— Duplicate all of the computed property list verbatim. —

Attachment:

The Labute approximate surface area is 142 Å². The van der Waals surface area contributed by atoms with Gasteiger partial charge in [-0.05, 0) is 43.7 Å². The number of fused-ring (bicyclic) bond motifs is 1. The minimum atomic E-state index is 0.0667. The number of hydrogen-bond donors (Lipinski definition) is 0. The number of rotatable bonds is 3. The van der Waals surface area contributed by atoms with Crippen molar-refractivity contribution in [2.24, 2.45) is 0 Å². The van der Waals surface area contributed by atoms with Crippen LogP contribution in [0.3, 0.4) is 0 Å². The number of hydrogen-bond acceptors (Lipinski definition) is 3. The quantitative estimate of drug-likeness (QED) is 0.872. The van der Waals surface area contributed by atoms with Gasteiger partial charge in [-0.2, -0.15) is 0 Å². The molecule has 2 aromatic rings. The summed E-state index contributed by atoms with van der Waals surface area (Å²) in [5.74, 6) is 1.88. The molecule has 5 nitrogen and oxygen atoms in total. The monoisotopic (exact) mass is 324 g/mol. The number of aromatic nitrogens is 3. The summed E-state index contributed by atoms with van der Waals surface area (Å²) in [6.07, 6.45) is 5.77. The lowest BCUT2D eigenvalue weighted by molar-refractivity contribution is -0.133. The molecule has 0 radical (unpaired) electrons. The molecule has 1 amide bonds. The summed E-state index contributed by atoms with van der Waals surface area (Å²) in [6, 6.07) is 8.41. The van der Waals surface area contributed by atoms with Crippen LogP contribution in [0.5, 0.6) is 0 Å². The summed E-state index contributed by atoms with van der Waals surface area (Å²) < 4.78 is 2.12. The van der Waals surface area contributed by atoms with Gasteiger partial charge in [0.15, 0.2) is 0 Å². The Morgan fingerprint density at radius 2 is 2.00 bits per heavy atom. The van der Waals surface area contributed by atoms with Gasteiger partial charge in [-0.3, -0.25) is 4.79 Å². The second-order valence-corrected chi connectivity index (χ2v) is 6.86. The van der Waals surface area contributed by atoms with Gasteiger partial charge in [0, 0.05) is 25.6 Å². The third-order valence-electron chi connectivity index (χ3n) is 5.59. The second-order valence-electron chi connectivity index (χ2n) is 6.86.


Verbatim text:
The Labute approximate surface area is 142 Å². The van der Waals surface area contributed by atoms with Gasteiger partial charge in [-0.05, 0) is 43.7 Å². The number of fused-ring (bicyclic) bond motifs is 1. The minimum atomic E-state index is 0.0667. The number of hydrogen-bond donors (Lipinski definition) is 0. The number of rotatable bonds is 3. The van der Waals surface area contributed by atoms with Crippen molar-refractivity contribution in [2.24, 2.45) is 0 Å². The van der Waals surface area contributed by atoms with Crippen LogP contribution in [0.3, 0.4) is 0 Å². The number of hydrogen-bond acceptors (Lipinski definition) is 3. The quantitative estimate of drug-likeness (QED) is 0.872. The van der Waals surface area contributed by atoms with Gasteiger partial charge in [-0.2, -0.15) is 0 Å². The molecule has 2 aromatic rings. The summed E-state index contributed by atoms with van der Waals surface area (Å²) in [5.74, 6) is 1.88. The molecule has 5 nitrogen and oxygen atoms in total. The monoisotopic (exact) mass is 324 g/mol. The number of aromatic nitrogens is 3. The summed E-state index contributed by atoms with van der Waals surface area (Å²) in [6.07, 6.45) is 5.77. The lowest BCUT2D eigenvalue weighted by molar-refractivity contribution is -0.133. The molecule has 0 radical (unpaired) electrons. The molecule has 1 amide bonds. The summed E-state index contributed by atoms with van der Waals surface area (Å²) in [6, 6.07) is 8.41. The van der Waals surface area contributed by atoms with Crippen LogP contribution in [0.5, 0.6) is 0 Å². The summed E-state index contributed by atoms with van der Waals surface area (Å²) < 4.78 is 2.12. The van der Waals surface area contributed by atoms with Gasteiger partial charge in [0.15, 0.2) is 0 Å². The Morgan fingerprint density at radius 2 is 2.00 bits per heavy atom. The van der Waals surface area contributed by atoms with Gasteiger partial charge in [-0.3, -0.25) is 4.79 Å². The second-order valence-corrected chi connectivity index (χ2v) is 6.86. The van der Waals surface area contributed by atoms with Gasteiger partial charge in [0, 0.05) is 25.6 Å². The third-order valence-electron chi connectivity index (χ3n) is 5.59. The second-order valence-electron chi connectivity index (χ2n) is 6.86.